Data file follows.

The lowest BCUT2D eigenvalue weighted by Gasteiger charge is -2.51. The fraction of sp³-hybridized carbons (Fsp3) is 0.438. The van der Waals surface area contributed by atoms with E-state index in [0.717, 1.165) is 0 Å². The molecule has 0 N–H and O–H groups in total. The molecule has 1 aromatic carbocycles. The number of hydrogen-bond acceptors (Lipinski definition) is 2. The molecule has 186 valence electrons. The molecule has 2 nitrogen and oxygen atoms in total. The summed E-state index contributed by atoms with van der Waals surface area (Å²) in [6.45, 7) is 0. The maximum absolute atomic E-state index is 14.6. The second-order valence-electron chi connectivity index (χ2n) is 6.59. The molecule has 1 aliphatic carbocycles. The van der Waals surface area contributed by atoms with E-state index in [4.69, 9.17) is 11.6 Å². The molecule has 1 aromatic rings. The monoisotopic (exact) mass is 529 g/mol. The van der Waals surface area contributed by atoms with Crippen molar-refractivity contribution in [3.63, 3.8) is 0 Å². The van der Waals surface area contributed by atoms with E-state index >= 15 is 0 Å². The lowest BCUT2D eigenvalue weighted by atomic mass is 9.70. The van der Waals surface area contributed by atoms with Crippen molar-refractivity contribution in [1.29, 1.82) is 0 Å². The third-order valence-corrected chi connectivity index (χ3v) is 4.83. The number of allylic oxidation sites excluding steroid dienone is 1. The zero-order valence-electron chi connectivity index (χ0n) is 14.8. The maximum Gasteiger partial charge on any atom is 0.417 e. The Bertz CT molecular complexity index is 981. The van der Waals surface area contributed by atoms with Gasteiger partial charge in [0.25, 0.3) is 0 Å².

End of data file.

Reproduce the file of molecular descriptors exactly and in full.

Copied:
The lowest BCUT2D eigenvalue weighted by Gasteiger charge is -2.51. The fraction of sp³-hybridized carbons (Fsp3) is 0.438. The van der Waals surface area contributed by atoms with E-state index in [0.717, 1.165) is 0 Å². The molecule has 0 N–H and O–H groups in total. The molecule has 1 aromatic carbocycles. The number of hydrogen-bond acceptors (Lipinski definition) is 2. The molecule has 186 valence electrons. The molecule has 2 nitrogen and oxygen atoms in total. The summed E-state index contributed by atoms with van der Waals surface area (Å²) in [6.45, 7) is 0. The maximum absolute atomic E-state index is 14.6. The second-order valence-electron chi connectivity index (χ2n) is 6.59. The molecule has 1 aliphatic carbocycles. The van der Waals surface area contributed by atoms with E-state index in [4.69, 9.17) is 11.6 Å². The molecule has 1 aromatic rings. The monoisotopic (exact) mass is 529 g/mol. The van der Waals surface area contributed by atoms with Crippen molar-refractivity contribution in [3.63, 3.8) is 0 Å². The van der Waals surface area contributed by atoms with E-state index >= 15 is 0 Å². The lowest BCUT2D eigenvalue weighted by atomic mass is 9.70. The van der Waals surface area contributed by atoms with Crippen molar-refractivity contribution in [1.29, 1.82) is 0 Å². The third-order valence-corrected chi connectivity index (χ3v) is 4.83. The number of allylic oxidation sites excluding steroid dienone is 1. The zero-order valence-electron chi connectivity index (χ0n) is 14.8. The maximum Gasteiger partial charge on any atom is 0.417 e. The Bertz CT molecular complexity index is 981. The van der Waals surface area contributed by atoms with Gasteiger partial charge in [0.25, 0.3) is 0 Å².